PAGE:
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Friday, April 23, 2010

Law Abiding Citizen (2009)

This might seem an odd choice to cover on a blog such as this, but it’s actually a polished exploitation movie from a director who has made some exciting genre films within his career, not to mention some great music videos but then again he’s also responsible for some pretty shoddy studio movies too. F. Gary Gray’s 1995 directorial debut was ‘hood’ comedy-classic Friday, starring Ice Cube, whom Gray had worked with on Cube’s excellent ‘It Was a Good Day’ video, and Chris Tucker as a couple of stoners who are about to get in over their head with a neighbourhood drug dealer. He followed that up with Set It Off in 1996, an underrated heist movie featuring all women bank robbers which was notable for Queen Latifah’s performance. His big break followed shortly with The Negotiator in 1998.

The Negotiator was Gray’s first studio movie, with a big-budget and big names attached. Kevin Spacey and Samuel L. Jackson star as titular hostage negotiators, the twist being that a hostage negotiator is actually holding hostages after a cover-up incriminates him erroneously and forces him to take desperate actions in order to clear his name. It’s one of 90’s action cinemas finest and holds up even today, Graeme Revell score is a thing of beauty I might add. Too bad it was all down film from there, with The Italian Job re-make, Vin Diesel disaster A Man Part and the terrible Get Shorty sequel, Be Cool taking up space on his CV throughout the noughties.

Law Abiding Citizen is a powerful return to form. It’s also very reminiscent of 80’s vigilante flicks that you’d expect Bill Lustig and Larry Cohen to have produced; only it benefits from modern technology and a greater budget. After the vicious murder of his wife and daughter, Clyde Shelton is devastated to learn that the lead perpetrator in the act has coped a plea with the prosecution, lead by Nick Rice, that will see him charged with 3rd degree murder for pinning the blame on his partner in crime. 10 years later and it’s execution time for Ames, the unwilling partner, however things don’t go to plan and his injection tank has been replaced with some sort of acidic chemical causing a violent death.

Baffled by the act, Nick tries to locate Darby, the man who made a deal with him 10 years previous. Unfortunately for him Shelton gets to him first, paralyzing him and slowly torturing him to death whole filming the act. Once the body is discovered Rice wastes no time in tracking Shelton down, who willingly goes with the police for interrogation. During the interview Shelton confesses that he did wish them dead, but does not give a full confession, if Rice wants that he has to bargain with him and meet a series of demands; demands that appear trivial but carry a heavy consequence if they aren’t, met as Rice will find out. Shelton is about to wage war upon the system that stole justice from him… and it’s going to be biblical.

Starting with the brutal home invasion of Shelton, it’s obvious from the get-go that the film isn’t going to shy away from the violence. It’s gritty, hard-to-watch and a horribly realistic depiction of barbarity that will offend, disturb or revolt the viewer; which is what makes the film so gripping, watching to see how far they will take it. One scene of violence will stun even the hardened of gore hounds, it’s a single-take bloodbath of crushing carnage that rivals the fire extinguisher scene from Gasper Noe’s revenge tale Irreversible for shock value. This is the stand-out piece however that towers over all the explosives that follow after it, it’s the shocking realism of violence that elevates the film and makes it memorable – explosions are fun, but they’re rarely memorable.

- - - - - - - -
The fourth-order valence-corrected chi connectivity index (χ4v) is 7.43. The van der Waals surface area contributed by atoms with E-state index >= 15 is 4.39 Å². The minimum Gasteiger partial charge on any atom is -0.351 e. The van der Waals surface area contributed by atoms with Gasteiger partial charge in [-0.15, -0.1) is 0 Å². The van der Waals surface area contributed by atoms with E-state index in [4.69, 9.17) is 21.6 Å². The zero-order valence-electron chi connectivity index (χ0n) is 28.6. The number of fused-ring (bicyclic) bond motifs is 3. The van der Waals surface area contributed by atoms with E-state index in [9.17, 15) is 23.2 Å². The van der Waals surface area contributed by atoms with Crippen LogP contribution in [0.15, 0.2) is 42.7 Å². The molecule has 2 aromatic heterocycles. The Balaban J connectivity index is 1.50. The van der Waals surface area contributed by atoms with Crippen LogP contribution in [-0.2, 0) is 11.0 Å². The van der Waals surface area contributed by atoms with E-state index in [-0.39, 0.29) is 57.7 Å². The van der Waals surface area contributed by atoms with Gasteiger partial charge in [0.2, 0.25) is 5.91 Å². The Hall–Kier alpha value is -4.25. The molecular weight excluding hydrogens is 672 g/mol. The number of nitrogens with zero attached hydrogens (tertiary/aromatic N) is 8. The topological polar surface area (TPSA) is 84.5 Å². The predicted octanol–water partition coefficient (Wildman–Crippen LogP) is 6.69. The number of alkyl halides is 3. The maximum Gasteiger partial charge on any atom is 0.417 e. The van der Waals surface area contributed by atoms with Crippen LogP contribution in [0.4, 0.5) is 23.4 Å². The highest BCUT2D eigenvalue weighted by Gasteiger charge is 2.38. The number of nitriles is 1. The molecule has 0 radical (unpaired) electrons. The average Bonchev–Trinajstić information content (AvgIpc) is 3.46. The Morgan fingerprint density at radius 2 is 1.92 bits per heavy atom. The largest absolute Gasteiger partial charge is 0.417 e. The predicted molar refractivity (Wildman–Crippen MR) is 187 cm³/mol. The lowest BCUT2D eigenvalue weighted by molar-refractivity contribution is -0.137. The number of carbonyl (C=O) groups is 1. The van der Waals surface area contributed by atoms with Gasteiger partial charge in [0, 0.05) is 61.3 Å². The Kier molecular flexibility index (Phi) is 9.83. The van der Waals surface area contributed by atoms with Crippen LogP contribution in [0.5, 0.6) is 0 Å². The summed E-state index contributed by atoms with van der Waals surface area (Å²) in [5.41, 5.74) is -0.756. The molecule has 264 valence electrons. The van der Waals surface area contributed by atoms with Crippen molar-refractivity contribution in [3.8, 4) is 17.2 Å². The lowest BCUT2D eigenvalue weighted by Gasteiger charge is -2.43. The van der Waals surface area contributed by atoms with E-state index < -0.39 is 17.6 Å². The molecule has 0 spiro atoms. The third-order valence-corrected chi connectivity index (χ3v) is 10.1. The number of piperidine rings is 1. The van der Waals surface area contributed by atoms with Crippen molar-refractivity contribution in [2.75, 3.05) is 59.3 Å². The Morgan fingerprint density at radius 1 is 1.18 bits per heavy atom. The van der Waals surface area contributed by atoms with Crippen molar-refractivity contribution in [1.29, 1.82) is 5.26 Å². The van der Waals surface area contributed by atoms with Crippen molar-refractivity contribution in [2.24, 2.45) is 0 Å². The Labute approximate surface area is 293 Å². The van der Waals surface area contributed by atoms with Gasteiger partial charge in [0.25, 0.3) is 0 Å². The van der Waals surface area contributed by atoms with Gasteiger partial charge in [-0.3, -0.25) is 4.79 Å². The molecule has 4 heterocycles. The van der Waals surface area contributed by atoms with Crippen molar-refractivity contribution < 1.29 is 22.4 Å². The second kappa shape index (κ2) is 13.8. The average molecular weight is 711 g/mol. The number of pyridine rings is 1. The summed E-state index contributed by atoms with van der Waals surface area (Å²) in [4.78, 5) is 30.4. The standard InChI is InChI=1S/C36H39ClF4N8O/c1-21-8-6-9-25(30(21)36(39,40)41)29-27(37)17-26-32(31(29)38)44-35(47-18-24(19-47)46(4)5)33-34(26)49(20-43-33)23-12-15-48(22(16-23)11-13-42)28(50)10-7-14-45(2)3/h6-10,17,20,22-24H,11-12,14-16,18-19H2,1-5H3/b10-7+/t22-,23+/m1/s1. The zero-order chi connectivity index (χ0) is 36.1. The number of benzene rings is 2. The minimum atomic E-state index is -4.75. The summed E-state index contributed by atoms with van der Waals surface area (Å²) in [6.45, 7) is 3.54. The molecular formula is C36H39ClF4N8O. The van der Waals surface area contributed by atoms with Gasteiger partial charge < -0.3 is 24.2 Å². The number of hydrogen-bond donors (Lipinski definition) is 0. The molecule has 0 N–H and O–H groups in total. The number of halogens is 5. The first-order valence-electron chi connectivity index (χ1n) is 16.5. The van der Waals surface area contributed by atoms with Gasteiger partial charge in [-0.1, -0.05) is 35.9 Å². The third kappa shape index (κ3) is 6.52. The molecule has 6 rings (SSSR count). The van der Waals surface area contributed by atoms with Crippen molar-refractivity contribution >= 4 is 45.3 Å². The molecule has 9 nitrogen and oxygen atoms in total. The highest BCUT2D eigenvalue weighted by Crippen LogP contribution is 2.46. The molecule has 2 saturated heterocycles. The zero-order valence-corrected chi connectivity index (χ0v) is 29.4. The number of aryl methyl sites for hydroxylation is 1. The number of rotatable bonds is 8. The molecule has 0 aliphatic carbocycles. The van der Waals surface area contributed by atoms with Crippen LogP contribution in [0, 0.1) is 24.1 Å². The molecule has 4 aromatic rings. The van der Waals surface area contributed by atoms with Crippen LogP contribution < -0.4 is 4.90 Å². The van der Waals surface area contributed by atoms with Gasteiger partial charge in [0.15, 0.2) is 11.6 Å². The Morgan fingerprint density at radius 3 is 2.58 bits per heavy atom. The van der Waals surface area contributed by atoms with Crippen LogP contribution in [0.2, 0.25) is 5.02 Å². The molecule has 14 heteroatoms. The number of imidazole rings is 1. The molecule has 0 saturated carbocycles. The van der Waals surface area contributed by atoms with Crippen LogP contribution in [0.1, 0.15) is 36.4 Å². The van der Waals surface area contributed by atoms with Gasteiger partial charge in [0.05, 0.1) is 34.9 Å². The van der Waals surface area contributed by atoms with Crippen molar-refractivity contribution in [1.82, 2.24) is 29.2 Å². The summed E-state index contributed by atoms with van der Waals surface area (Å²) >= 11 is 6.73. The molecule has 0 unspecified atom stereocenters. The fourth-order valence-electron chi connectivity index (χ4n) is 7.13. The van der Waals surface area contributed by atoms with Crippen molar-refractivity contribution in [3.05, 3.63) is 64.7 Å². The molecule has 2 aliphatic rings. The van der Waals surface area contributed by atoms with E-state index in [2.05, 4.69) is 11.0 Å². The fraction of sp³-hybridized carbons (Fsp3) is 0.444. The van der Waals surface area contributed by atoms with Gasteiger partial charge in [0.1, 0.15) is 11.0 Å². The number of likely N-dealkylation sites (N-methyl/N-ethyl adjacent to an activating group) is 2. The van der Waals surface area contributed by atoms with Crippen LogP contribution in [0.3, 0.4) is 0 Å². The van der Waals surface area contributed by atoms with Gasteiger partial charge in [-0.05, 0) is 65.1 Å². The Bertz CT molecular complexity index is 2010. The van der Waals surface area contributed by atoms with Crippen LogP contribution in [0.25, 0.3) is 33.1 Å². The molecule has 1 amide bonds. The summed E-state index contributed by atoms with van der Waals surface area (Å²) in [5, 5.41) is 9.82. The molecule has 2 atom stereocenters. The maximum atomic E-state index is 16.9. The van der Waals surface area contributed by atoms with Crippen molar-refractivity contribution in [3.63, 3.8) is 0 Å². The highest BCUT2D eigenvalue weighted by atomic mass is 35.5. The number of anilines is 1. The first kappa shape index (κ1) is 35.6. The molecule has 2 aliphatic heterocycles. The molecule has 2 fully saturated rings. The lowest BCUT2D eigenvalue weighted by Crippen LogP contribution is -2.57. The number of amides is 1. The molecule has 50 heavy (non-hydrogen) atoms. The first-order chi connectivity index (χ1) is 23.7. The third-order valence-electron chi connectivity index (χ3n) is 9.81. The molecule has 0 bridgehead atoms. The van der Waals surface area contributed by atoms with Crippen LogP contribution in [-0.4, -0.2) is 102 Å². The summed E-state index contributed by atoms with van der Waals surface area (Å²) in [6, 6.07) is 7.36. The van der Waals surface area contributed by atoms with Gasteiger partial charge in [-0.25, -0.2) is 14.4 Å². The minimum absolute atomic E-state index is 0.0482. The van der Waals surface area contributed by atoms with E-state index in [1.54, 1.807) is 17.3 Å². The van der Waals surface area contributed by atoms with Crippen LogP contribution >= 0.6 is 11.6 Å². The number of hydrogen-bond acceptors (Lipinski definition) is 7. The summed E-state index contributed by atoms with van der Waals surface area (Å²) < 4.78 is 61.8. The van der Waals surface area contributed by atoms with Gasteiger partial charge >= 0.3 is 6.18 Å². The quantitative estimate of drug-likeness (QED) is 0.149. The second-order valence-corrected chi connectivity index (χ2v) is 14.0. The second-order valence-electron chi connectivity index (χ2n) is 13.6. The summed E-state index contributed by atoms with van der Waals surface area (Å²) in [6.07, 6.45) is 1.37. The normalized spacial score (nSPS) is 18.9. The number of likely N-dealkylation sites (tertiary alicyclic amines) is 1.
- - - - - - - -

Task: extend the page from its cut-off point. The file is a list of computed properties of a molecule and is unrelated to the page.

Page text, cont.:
Gerard Butler steels the film as the vengeful Shelton, he’s a man pushed over the edge not but an act of violence, but by an act of injustice. Plotting his payback over a decade, he truly means it when he says that he plans on bringing down the justice system on those who thrive within it. It’s a full bloodied story that will have the majority of its audience on Shelton’s side for the opening half, the line begins to blur as it seems as if he has snapped and become no better than the animals that snatched his family from him. He may believe he’s doing the right thing, hell maybe some will agree that he is, but can the taking of innocent peoples lives ever be justified? To the films credit it remains unbiased in its depiction, allowing audiences to question the actions within the film and come to their own conclusion.

The film looses it’s urgency after the first 50 minutes as the film changes focus from Shelton executing his plans to Rice trying to prevent him from continuing his revenge; even though he’s in prison the whole time! The ending might prove frustrating for some, it’s not a gun-ho finale but a more restraint effort which deals more with the complexities of the characters actions and walks that fine line between right and wrong which again will depend on the viewer. It’s a great premise that provides its audience with two solid hours of bone-crushing entertainment. It’s a return to form for F. Gary Gray and it proves that Gerard Butler can find work outside of chick-flicks! Too bad Gray’s next scheduled film is a sequel to the re-make of The Italian Job. Here’s hoping he has some more quality genre films up his sleeve for us.

Purchase the DVD here or Blu-ray here.

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